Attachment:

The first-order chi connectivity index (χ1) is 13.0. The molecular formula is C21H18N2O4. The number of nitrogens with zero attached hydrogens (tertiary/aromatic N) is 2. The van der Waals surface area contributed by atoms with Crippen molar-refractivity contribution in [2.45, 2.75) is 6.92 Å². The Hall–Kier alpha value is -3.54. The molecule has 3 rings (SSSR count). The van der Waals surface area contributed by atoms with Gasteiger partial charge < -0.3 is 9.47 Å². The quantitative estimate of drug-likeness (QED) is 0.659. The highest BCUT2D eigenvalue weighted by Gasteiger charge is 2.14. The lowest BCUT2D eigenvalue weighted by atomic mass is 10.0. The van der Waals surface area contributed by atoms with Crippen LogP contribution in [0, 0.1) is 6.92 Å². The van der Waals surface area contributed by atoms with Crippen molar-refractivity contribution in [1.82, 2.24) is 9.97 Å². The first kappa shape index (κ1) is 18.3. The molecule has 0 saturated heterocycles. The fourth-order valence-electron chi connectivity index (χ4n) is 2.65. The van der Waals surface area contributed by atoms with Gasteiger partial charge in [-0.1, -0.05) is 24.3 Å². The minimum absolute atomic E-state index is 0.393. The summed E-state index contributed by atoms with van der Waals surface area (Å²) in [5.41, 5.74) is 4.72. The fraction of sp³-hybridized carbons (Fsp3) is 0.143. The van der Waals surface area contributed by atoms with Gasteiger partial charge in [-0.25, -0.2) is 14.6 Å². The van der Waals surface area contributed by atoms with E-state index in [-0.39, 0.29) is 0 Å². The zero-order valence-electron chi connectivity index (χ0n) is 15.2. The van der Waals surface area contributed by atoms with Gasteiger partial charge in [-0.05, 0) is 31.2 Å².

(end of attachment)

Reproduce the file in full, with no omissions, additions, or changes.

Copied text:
The first-order chi connectivity index (χ1) is 13.0. The molecular formula is C21H18N2O4. The number of nitrogens with zero attached hydrogens (tertiary/aromatic N) is 2. The van der Waals surface area contributed by atoms with Crippen molar-refractivity contribution in [2.45, 2.75) is 6.92 Å². The Hall–Kier alpha value is -3.54. The molecule has 3 rings (SSSR count). The van der Waals surface area contributed by atoms with Gasteiger partial charge < -0.3 is 9.47 Å². The quantitative estimate of drug-likeness (QED) is 0.659. The highest BCUT2D eigenvalue weighted by Gasteiger charge is 2.14. The lowest BCUT2D eigenvalue weighted by atomic mass is 10.0. The van der Waals surface area contributed by atoms with Crippen LogP contribution in [0, 0.1) is 6.92 Å². The van der Waals surface area contributed by atoms with Crippen molar-refractivity contribution in [1.82, 2.24) is 9.97 Å². The first kappa shape index (κ1) is 18.3. The molecule has 0 saturated heterocycles. The fourth-order valence-electron chi connectivity index (χ4n) is 2.65. The van der Waals surface area contributed by atoms with Gasteiger partial charge in [-0.1, -0.05) is 24.3 Å². The minimum absolute atomic E-state index is 0.393. The summed E-state index contributed by atoms with van der Waals surface area (Å²) in [5.41, 5.74) is 4.72. The fraction of sp³-hybridized carbons (Fsp3) is 0.143. The van der Waals surface area contributed by atoms with Gasteiger partial charge in [-0.25, -0.2) is 14.6 Å². The van der Waals surface area contributed by atoms with E-state index in [-0.39, 0.29) is 0 Å². The zero-order valence-electron chi connectivity index (χ0n) is 15.2. The van der Waals surface area contributed by atoms with Gasteiger partial charge in [-0.05, 0) is 31.2 Å².